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UK GM wheat trial highlights costs of violent activism

| July 2, 2015
golden rice
via IRRI
This article or excerpt is included in the GLP’s daily curated selection of ideologically diverse news, opinion and analysis of biotechnology innovation.

Last week, scientists at Rothamsted Research, an agriculture science institute based in the UK, made a rather unusual announcement: A five-year long field trial to test a genetically modified variety of wheat found that the crop did not repel pests as it was designed to.

The news media, both in the UK and U.S., widely covered the story. Why was this unusual? It’s not often that a hypothesis that is not confirmed by experiments is published, let alone that it would receive so much attention. But, in this case, the wheat trial had caught media buzz earlier in 2012 when an activist group called ‘Take the Flour Back’ threatened to destroy and ‘decontaminate’ the field trials. Scientists eventually managed to convince the activist group to not damage the crop. So a demonstration and a relatively peaceful protest outside the institute resulted instead. Upon learning of the outcome of the trials, those opposed to GM crops quickly pointed out that the decision to do the experiments was flawed to begin with and called the trials a ‘pointless’ waste of public resources in a “bid to outwit nature”.

But the whole ordeal brought to light a bigger issue at play. Rothamsted disclosed last week that while the research funded completely by the UK government cost a little more than $1.1 million, UK taxpayers spent more than thrice that amount – approximately $3.4 million in fencing to protect the field and security measures to prevent the crops from being destroyed by vandals and activists.

A cost that not mentioned and likely harder to calculate is the time and money lost by the institute in its efforts to engage Take the Flour Back in peaceful dialogue and protect its facilities from damage. They even spent the time to make an appeal on YouTube emphasizing that they were all publicly funded scientists conducting research, the results of which would be freely available.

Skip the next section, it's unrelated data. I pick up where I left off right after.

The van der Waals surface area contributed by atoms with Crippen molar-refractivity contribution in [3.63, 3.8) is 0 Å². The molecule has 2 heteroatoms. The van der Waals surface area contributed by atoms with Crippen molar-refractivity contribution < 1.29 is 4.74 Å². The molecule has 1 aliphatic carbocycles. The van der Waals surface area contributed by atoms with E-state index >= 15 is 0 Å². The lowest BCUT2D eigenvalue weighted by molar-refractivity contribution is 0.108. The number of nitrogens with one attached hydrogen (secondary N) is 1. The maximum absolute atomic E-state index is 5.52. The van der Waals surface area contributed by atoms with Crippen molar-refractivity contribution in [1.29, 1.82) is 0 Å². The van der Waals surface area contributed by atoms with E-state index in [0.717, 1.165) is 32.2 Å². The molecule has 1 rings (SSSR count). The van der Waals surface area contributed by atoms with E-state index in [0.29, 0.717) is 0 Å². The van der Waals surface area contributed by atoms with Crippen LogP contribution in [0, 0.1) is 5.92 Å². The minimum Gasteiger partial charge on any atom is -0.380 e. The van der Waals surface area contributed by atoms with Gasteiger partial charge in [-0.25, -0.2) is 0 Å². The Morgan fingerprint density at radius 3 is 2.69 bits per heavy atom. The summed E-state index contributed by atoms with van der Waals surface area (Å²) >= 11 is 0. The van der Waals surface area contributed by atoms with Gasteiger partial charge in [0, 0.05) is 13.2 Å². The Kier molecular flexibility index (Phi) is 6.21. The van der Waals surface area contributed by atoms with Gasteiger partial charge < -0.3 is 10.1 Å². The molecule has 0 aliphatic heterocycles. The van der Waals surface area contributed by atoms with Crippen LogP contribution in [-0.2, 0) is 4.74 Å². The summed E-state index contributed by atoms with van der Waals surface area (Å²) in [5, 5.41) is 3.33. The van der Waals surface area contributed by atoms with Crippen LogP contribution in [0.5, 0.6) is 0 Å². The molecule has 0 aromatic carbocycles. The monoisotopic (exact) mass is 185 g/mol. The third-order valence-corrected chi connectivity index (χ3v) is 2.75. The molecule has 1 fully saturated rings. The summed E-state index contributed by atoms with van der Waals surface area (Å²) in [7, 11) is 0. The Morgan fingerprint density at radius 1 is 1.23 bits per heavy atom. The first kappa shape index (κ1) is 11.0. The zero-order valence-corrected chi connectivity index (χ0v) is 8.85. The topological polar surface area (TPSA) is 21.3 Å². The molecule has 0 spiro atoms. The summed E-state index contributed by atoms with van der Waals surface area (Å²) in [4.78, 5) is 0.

Threats against trials of GM crops funded by governments or non-profits are not new. In 2011, Greenpeace vandalized a GM wheat trial in Australia, a crime for which the organization was fined and two members given suspended jail sentences. The organization also destroyed trials of a genetically modified Bt eggplant in the Phillipines, leading to prosecution there as well. Infamously, in 2013 activists wearing HazMat suits uprooted fields of vitamin A enriched ‘Golden Rice’ being tested in the Philippines by the non-profit International Rice Research Institute with funding from the Bill and Melinda Gates foundation.

Related article:  Can Golden Rice, other nutritionally enhanced crops, fulfill promise to reduce malnutrition?

Opposition to GM crops often tends to focus on the potential control of all agriculture and in turn the food supply by large multinational corporate entities. Kumi Naidoo, the executive director of Greenpeace International wrote in an opinion that he supported “Greenpeace Australia’s efforts to stop control of this crucial food staple from falling into the hands of transnational GM food companies.” But when crop varieties (GM or otherwise) developed by governments and non-profits are made freely available to farmers who can use them without any fear of patent infringement, this would only allow more growers to take control over what seeds they get and how they use them, contradicting the idea of a monopoly over food supply. Acts of vandalism only serve to push this process back, both in time and money.

Going back to the Rothamsted trials, the failure of these experiments is not really a failure for all GM crops as has been portrayed by many media reports. Firstly this was the first time a plant had been engineered to produce an insect pheromone, a feat in itself. And even as researchers hypothesized planned further experiments to overcome the potential problems with the current variety, there was much information gained from the trials that could be put to use in the future. Jonathan Gershenzon, a plant chemistry expert at the Max Planck Institute for Chemical Ecology in Germany commented on this in a Nature News article,

“It was good that they tried. It’s a different system with wheat, it’s a different aphid,” and they did it in field conditions, he says. “I give them lots of points for trying and even more points for being willing to publish negative data. It shows how science can work.”

The trial has brought to everyone’s attention however, how such violent activism and protecting against it costs millions of dollars to taxpayers, significantly increasing the economic burden and slowing down research. At a time when research funding has declined significantly there is little doubt that these costs could have been put towards a more important goal – identify the most promising research be it either in organic, conventional or GMO agriculture and bring it to market as quickly as possible.

Arvind Suresh is a science media liaison at the Genetic Expert News Service. He is also a science communicator and a former laboratory biologist. Follow him @suresh_arvind.

The GLP featured this article to reflect the diversity of news, opinion and analysis. The viewpoint is the author’s own. The GLP’s goal is to stimulate constructive discourse on challenging science issues.

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